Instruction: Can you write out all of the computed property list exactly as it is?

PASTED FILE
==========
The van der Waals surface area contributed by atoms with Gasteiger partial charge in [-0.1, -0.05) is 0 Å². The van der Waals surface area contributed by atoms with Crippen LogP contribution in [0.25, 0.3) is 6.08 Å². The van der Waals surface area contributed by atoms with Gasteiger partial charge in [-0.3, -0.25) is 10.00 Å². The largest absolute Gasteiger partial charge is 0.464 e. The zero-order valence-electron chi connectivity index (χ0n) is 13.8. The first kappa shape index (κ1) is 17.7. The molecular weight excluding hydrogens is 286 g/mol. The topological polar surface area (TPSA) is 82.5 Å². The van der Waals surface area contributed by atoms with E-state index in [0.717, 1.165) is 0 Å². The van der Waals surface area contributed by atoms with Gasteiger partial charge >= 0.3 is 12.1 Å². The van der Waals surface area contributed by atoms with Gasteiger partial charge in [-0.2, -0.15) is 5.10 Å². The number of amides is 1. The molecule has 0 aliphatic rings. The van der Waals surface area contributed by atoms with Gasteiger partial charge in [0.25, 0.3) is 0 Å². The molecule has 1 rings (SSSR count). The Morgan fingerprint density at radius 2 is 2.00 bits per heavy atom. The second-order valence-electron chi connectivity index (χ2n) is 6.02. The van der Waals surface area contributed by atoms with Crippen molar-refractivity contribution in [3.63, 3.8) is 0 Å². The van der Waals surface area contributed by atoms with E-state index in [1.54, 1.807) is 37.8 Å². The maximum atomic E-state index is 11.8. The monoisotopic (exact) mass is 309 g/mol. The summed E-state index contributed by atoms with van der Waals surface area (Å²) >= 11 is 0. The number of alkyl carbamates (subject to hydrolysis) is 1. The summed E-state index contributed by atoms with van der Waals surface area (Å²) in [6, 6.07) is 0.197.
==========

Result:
The van der Waals surface area contributed by atoms with Gasteiger partial charge in [-0.1, -0.05) is 0 Å². The van der Waals surface area contributed by atoms with Crippen LogP contribution in [0.25, 0.3) is 6.08 Å². The van der Waals surface area contributed by atoms with Gasteiger partial charge in [-0.3, -0.25) is 10.00 Å². The largest absolute Gasteiger partial charge is 0.464 e. The zero-order valence-electron chi connectivity index (χ0n) is 13.8. The first kappa shape index (κ1) is 17.7. The molecular weight excluding hydrogens is 286 g/mol. The topological polar surface area (TPSA) is 82.5 Å². The van der Waals surface area contributed by atoms with E-state index in [0.717, 1.165) is 0 Å². The van der Waals surface area contributed by atoms with Gasteiger partial charge >= 0.3 is 12.1 Å². The van der Waals surface area contributed by atoms with Gasteiger partial charge in [-0.2, -0.15) is 5.10 Å². The number of amides is 1. The molecule has 0 aliphatic rings. The van der Waals surface area contributed by atoms with Gasteiger partial charge in [0.25, 0.3) is 0 Å². The molecule has 1 rings (SSSR count). The Morgan fingerprint density at radius 2 is 2.00 bits per heavy atom. The second-order valence-electron chi connectivity index (χ2n) is 6.02. The van der Waals surface area contributed by atoms with Crippen molar-refractivity contribution in [3.63, 3.8) is 0 Å². The van der Waals surface area contributed by atoms with E-state index in [1.54, 1.807) is 37.8 Å². The maximum atomic E-state index is 11.8. The monoisotopic (exact) mass is 309 g/mol. The summed E-state index contributed by atoms with van der Waals surface area (Å²) >= 11 is 0. The number of alkyl carbamates (subject to hydrolysis) is 1. The summed E-state index contributed by atoms with van der Waals surface area (Å²) in [6, 6.07) is 0.197.